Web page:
A bird’s-eye view of Port Manatee
With activity as dynamically diverse as any port in the nation, Port Manatee is now serving as base of operations for a critical survey of waters of Tampa Bay and nearby areas of the Gulf of Mexico as part of federal efforts to ensure safe navigation.
Under contract with the National Oceanic and Atmospheric Administration, Oceaneering International Inc.’s purpose-built R/V Sea Scout is on course to this month complete a four-month mapping survey encompassing more than 650 square nautical miles.
The new data is used by NOAA to revise navigational maps crucial to the safe passage of vessels moving in and out of Tampa Bay, including those calling berths at Port Manatee as well as port facilities farther up the bay.
Not surprisingly, Oceaneering’s choice of Port Manatee as operational base for its U.S.-flagged, 134-foot-long R/V Sea Scout was in part guided by the location of the Manatee County seaport near the entrance to Tampa Bay.
Indeed, Port Manatee and those our port serves continue to benefit in many ways from ideal positioning as closest U.S. deepwater seaport to the expanded Panama Canal, directly across the Gulf of Mexico from bountiful Mexican produce sources and at the gateway to fast-growing consumer markets of Southwest and Central Florida.
But the selection of Port Manatee as hub for the geophysical survey work extended further, with Oceaneering leadership pointing to ready availability of landside equipment, marine fuel and a broad spectrum of logistical services, including those furnished by ship agent Inchcape Shipping Services, plus the highly cooperative nature of the people of Port Manatee.
Oceaneering Survey Services’ marine operations manager, Tim R. White, advises that Port Manatee’s proactive interaction with his firm has helped keep the vital endeavor moving forward without any significant issues or delays.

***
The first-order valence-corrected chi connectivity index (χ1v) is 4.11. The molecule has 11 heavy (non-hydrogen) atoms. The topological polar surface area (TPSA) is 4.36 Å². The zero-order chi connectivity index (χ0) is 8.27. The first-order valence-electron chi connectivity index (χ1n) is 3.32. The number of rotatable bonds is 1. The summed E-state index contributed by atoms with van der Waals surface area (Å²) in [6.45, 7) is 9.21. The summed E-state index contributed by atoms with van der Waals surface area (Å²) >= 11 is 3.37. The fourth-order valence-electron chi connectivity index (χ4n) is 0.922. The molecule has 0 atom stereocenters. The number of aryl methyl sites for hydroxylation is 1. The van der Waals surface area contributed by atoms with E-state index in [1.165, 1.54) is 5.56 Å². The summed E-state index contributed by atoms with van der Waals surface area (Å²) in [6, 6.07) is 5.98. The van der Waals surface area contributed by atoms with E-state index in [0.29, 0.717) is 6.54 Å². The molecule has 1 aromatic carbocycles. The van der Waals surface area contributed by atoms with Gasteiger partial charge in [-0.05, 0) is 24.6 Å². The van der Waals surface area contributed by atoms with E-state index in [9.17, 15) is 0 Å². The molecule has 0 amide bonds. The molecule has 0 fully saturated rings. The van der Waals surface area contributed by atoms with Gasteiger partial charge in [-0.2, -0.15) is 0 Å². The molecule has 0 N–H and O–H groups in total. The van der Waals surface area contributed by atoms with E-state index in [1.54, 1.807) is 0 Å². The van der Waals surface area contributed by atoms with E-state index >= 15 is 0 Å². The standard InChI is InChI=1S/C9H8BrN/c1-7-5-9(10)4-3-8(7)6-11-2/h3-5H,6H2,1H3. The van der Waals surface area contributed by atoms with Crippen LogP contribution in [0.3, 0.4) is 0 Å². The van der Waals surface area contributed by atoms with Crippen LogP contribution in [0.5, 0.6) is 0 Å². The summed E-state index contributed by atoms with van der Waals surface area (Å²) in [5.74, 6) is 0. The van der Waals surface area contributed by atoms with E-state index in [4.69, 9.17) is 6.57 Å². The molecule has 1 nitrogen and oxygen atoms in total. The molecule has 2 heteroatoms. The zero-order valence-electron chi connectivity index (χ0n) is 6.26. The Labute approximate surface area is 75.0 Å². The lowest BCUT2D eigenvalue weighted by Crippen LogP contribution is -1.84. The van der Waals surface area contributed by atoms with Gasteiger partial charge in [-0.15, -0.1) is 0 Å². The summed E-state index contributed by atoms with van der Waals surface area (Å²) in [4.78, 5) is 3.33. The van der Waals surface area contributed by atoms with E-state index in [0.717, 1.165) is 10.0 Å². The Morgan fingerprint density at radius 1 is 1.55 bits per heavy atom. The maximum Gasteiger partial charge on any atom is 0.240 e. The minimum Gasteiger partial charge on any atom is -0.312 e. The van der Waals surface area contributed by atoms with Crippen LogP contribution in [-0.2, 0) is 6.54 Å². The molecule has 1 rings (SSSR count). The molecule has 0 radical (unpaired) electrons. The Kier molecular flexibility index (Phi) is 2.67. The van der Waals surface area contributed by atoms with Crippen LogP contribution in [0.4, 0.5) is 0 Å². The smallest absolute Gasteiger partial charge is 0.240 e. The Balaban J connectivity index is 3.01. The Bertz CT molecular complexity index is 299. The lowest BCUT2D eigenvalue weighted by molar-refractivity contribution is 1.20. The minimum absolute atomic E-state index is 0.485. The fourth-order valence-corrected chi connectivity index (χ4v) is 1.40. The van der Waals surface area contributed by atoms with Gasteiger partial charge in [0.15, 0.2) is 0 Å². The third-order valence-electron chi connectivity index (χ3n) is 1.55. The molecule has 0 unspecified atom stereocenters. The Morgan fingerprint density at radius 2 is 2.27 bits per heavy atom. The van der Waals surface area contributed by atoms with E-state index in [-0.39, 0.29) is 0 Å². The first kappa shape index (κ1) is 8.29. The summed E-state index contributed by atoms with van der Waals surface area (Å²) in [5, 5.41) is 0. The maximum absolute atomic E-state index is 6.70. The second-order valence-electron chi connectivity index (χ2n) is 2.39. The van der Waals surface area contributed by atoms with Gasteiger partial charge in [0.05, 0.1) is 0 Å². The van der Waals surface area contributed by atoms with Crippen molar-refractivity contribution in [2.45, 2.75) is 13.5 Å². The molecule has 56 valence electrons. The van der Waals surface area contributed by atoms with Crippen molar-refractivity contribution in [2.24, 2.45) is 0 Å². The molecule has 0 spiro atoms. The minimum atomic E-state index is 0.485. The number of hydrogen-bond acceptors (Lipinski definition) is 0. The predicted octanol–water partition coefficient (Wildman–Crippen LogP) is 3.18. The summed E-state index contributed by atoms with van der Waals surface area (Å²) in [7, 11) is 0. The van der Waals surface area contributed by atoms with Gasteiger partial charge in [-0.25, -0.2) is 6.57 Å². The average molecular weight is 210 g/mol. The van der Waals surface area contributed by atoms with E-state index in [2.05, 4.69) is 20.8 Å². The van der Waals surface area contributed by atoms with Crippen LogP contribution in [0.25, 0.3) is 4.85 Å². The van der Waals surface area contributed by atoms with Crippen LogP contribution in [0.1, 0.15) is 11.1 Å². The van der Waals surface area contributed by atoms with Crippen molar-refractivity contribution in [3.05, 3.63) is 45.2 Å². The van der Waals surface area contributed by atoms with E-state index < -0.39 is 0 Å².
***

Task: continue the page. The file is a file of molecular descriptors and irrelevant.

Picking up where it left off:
The wide range of activity taking place at Port Manatee is no accident. Under astute direction of the Manatee County Port Authority and steered by its recently updated master plan, Port Manatee continues its deliberate diversification initiative as it looks to further boost its impressive contributions to the region’s economy, which already top $2.3 billion a year, with direct and indirect support of more than 24,000 jobs, all without levying of a penny of ad valorem taxes.
Moving record volumes across numerous cargo sectors, Port Manatee fuels Southwest Florida with throughput of more than 420 million gallons of gasoline a year while serving as gateway for 73 million gallons of fruit juices and more than more than 400,000 tons of fruits and vegetables, including bananas and pineapples shipped throughout U.S. Southeast.
The port also is home to hubs for regional supply of marine fuels and ship repairs, with a world-leading facility for fabrication of massive liquefied natural gas heat exchangers just across U.S. 41. Meanwhile, the International Trade Hub at Port Manatee is a valued catalyst for global commerce connections.
As Port Manatee maintains and expands upon its commitment to diverse growth, it is building a broad revenue base that is increasingly insulated against changing circumstances related to specific cargoes.
At the same time, the port is furthering the scope of its positive impacts throughout our region and beyond.
Carlos Buqueras is the executive director at Port Manatee and can be reached at firstname.lastname@example.org.